FDA Approves Drug to Ease Symptoms of Opioid Withdrawal

FDA Approves Drug to Ease Symptoms of Opioid Withdrawal

Ronald Pratt
May 18, 2018

The FDA approved the first non-opioid medication to treat opioid withdrawal in adults, in order to "facilitate abrupt discontinuation of opioids in adults", the agency said Wednesday. Plus, patients who got Lucemyra were more likely to complete the course of treatment, which can only last for up to 14 days.

Clinical studies will be required to evaluate the safety in situations where use could be expected to exceed the maximum 14-day treatment period for which Lucemyra is now approved; to gather additional safety data on the effects of lofexidine on the liver; and to further characterize the effects on blood pressure after treatment is stopped.

Historically, opioid withdrawal is managed by substituting a different opioid and slowly reducing the dosage over time. It is essentially a selective alpha 2-adrenergic receptor agonist.

We believe such guidelines could encourage the use of an appropriate dose and duration of an opioid for some common procedures and promote more rational prescribing, including that patients are not being under prescribed and patients in pain who need opioid analgesics are not caught in the cross hairs.

The treatment had fast-track designation and was reviewed under the FDA's priority review process.

While there are now some other approved drugs that mitigate withdrawal symptoms, many are themselves opioids, such as buprenorphine, or target specific symptoms alongside underlying opioid dependency. Regulatory approval was based on two randomized, double-blind, placebo-controlled clinical trials, an open-label study, and clinical pharmacology studies with concomitant administration of either methadone, buprenorphine or naltrexone, according to the company release.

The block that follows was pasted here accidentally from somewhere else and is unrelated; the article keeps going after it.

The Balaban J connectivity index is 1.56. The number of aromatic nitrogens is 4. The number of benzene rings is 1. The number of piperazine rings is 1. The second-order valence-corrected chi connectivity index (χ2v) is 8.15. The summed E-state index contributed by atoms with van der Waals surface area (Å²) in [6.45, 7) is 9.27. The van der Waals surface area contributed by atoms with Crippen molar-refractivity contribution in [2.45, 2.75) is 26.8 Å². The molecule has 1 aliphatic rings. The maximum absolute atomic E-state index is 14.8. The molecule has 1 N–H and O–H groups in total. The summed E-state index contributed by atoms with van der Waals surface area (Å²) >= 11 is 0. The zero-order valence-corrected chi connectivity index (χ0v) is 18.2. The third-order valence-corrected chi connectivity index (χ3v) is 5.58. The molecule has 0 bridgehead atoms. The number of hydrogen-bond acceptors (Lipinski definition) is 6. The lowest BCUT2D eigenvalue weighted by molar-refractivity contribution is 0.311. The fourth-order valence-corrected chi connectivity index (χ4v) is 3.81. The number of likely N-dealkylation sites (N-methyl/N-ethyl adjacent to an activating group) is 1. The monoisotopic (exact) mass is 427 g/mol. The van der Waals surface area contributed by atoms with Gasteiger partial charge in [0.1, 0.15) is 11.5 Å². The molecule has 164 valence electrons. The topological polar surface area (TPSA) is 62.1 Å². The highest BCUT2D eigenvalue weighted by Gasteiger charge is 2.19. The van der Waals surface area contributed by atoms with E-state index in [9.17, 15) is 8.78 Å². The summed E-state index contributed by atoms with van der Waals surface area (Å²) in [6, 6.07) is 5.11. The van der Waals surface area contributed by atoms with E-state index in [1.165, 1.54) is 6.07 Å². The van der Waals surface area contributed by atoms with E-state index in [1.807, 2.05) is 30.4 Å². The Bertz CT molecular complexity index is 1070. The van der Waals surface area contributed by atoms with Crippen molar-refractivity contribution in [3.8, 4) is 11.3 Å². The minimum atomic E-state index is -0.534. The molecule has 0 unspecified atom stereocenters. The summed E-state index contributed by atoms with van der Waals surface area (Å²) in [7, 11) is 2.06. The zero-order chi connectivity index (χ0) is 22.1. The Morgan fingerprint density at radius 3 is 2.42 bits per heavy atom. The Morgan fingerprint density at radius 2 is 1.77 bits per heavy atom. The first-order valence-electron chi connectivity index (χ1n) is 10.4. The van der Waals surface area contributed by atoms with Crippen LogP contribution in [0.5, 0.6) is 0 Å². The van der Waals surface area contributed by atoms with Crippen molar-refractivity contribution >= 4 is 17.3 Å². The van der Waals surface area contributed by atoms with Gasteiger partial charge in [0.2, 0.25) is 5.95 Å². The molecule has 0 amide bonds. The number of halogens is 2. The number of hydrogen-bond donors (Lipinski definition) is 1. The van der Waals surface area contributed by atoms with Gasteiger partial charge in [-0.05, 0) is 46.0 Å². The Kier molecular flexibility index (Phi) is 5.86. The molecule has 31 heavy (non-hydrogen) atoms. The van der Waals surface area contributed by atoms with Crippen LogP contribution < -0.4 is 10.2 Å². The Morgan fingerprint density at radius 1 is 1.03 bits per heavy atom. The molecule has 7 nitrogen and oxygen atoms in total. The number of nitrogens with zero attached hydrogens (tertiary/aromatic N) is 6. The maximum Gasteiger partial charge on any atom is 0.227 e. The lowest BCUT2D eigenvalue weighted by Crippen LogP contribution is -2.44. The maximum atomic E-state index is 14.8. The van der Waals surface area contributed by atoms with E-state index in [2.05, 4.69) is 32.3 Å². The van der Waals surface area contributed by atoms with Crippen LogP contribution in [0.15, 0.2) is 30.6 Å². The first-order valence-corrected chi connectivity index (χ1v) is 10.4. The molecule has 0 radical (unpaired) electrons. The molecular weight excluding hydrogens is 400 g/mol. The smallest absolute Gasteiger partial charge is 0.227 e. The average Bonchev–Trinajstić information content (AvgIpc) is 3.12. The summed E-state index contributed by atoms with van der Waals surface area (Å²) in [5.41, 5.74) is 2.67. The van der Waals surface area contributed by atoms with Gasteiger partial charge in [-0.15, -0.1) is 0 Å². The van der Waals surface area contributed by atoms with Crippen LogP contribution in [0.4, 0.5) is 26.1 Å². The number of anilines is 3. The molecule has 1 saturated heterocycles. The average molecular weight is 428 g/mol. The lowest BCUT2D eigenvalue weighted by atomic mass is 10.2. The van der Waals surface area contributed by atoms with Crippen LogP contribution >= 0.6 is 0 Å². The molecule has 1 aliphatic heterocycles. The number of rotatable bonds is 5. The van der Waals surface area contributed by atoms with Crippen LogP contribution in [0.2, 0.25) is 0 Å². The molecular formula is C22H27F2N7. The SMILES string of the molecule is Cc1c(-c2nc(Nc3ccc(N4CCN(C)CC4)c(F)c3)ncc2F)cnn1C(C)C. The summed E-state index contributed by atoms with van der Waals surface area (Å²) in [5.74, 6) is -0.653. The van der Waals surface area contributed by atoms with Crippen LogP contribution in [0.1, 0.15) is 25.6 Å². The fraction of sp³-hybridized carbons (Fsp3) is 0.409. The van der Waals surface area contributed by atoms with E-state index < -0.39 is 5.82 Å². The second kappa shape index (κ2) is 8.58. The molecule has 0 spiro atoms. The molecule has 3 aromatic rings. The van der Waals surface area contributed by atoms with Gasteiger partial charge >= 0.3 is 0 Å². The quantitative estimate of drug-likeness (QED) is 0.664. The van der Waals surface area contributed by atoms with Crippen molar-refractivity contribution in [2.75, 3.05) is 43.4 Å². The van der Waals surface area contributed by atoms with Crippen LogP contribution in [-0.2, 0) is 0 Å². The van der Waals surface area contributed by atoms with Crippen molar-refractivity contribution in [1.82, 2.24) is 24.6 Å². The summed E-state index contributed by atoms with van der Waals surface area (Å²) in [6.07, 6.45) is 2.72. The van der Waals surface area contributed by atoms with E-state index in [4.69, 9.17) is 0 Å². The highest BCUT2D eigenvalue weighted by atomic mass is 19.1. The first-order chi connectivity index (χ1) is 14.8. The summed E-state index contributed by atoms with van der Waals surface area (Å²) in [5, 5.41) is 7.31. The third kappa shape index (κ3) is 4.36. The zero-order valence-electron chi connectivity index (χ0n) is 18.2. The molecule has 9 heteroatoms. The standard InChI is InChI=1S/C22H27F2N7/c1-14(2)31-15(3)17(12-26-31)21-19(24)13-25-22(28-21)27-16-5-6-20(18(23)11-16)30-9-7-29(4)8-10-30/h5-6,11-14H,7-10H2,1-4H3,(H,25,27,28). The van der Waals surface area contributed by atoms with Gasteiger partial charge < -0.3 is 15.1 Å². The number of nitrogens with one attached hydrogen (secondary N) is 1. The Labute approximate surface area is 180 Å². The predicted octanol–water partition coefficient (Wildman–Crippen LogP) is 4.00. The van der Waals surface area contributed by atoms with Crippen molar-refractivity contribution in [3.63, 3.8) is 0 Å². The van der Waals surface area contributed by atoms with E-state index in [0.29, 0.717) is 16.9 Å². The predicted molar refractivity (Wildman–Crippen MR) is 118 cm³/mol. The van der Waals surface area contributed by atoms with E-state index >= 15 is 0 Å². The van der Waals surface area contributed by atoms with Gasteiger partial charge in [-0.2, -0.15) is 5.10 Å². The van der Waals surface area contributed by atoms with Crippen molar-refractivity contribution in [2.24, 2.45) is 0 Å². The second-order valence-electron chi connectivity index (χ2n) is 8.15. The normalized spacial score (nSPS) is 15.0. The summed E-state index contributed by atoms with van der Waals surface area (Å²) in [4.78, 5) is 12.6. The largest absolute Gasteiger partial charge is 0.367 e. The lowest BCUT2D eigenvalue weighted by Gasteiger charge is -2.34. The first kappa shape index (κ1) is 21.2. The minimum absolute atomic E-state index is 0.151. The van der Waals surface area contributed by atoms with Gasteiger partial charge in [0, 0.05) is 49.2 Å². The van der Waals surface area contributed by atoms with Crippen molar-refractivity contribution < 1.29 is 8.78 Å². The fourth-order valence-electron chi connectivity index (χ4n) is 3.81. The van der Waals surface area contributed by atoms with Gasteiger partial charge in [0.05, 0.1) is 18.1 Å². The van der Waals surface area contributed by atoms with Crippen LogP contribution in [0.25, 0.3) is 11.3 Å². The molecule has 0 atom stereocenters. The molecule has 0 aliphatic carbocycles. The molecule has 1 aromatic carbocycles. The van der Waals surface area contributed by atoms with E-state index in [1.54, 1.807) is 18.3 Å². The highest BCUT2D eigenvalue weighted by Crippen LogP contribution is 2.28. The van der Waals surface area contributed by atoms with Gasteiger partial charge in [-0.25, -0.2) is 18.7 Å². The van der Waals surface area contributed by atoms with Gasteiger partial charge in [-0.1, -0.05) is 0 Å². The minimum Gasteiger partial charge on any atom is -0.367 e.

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"Lucemyra offers new hope to people who want to discontinue opioid use and are struggling with the agonizing symptoms of opioid withdrawal", said P. Breckinridge Jones, chief executive officer and founder of US WorldMeds.

Potential side effects include low blood pressure, slow heart rate, dizziness, sleepiness, fainting and dry mouth.

The data showed patients treated with Lucemyra reported lower SOWS-Gossop scores vs placebo. Lucemyra effect the heart's electrical activity, which can increase the risk of abnormal heart rhythms. Patients can experience any combination of these symptoms after ceasing opioid use. Some patients received Lucemyra, and some patients received a placebo. This study also said that misuse (but not addiction) of opioids among chronic pain patients can be between 21 to 29 percent.

The safety and efficacy of Lucemyra have not been established in children or adolescents under age 17.

The FDA is requiring 15 postmarketing studies, including both animal and human studies. The agency also is responsible for the safety and security of our nation's food supply, cosmetics, dietary supplements, products that give off electronic radiation, and for regulating tobacco products.